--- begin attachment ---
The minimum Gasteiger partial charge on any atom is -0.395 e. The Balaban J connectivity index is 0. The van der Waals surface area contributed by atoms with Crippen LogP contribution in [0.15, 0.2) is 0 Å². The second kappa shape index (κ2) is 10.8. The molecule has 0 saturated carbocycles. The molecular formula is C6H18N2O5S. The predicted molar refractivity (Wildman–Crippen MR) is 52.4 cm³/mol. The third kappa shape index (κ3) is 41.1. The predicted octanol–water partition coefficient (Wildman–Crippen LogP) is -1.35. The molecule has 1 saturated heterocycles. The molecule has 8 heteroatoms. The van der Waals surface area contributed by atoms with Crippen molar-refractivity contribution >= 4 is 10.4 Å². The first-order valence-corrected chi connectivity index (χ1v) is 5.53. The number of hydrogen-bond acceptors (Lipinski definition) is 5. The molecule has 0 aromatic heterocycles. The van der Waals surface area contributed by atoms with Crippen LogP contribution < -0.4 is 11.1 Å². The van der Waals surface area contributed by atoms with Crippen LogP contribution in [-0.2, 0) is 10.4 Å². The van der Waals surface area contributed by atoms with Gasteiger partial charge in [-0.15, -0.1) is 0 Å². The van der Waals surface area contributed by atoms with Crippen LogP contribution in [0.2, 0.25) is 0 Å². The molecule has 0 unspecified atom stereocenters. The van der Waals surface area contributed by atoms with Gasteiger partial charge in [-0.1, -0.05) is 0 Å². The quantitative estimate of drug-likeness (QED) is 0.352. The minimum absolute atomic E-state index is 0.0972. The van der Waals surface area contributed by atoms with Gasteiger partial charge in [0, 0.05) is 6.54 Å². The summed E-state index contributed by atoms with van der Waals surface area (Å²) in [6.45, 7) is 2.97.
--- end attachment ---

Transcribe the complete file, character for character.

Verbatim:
The minimum Gasteiger partial charge on any atom is -0.395 e. The Balaban J connectivity index is 0. The van der Waals surface area contributed by atoms with Crippen LogP contribution in [0.15, 0.2) is 0 Å². The second kappa shape index (κ2) is 10.8. The molecule has 0 saturated carbocycles. The molecular formula is C6H18N2O5S. The predicted molar refractivity (Wildman–Crippen MR) is 52.4 cm³/mol. The third kappa shape index (κ3) is 41.1. The predicted octanol–water partition coefficient (Wildman–Crippen LogP) is -1.35. The molecule has 1 saturated heterocycles. The molecule has 8 heteroatoms. The van der Waals surface area contributed by atoms with Crippen molar-refractivity contribution >= 4 is 10.4 Å². The first-order valence-corrected chi connectivity index (χ1v) is 5.53. The number of hydrogen-bond acceptors (Lipinski definition) is 5. The molecule has 0 aromatic heterocycles. The van der Waals surface area contributed by atoms with Crippen LogP contribution < -0.4 is 11.1 Å². The van der Waals surface area contributed by atoms with Crippen LogP contribution in [-0.2, 0) is 10.4 Å². The van der Waals surface area contributed by atoms with Gasteiger partial charge in [-0.15, -0.1) is 0 Å². The van der Waals surface area contributed by atoms with Crippen LogP contribution in [0.2, 0.25) is 0 Å². The molecule has 0 unspecified atom stereocenters. The van der Waals surface area contributed by atoms with Gasteiger partial charge in [-0.1, -0.05) is 0 Å². The quantitative estimate of drug-likeness (QED) is 0.352. The minimum absolute atomic E-state index is 0.0972. The van der Waals surface area contributed by atoms with Gasteiger partial charge in [0, 0.05) is 6.54 Å². The summed E-state index contributed by atoms with van der Waals surface area (Å²) in [6.45, 7) is 2.97.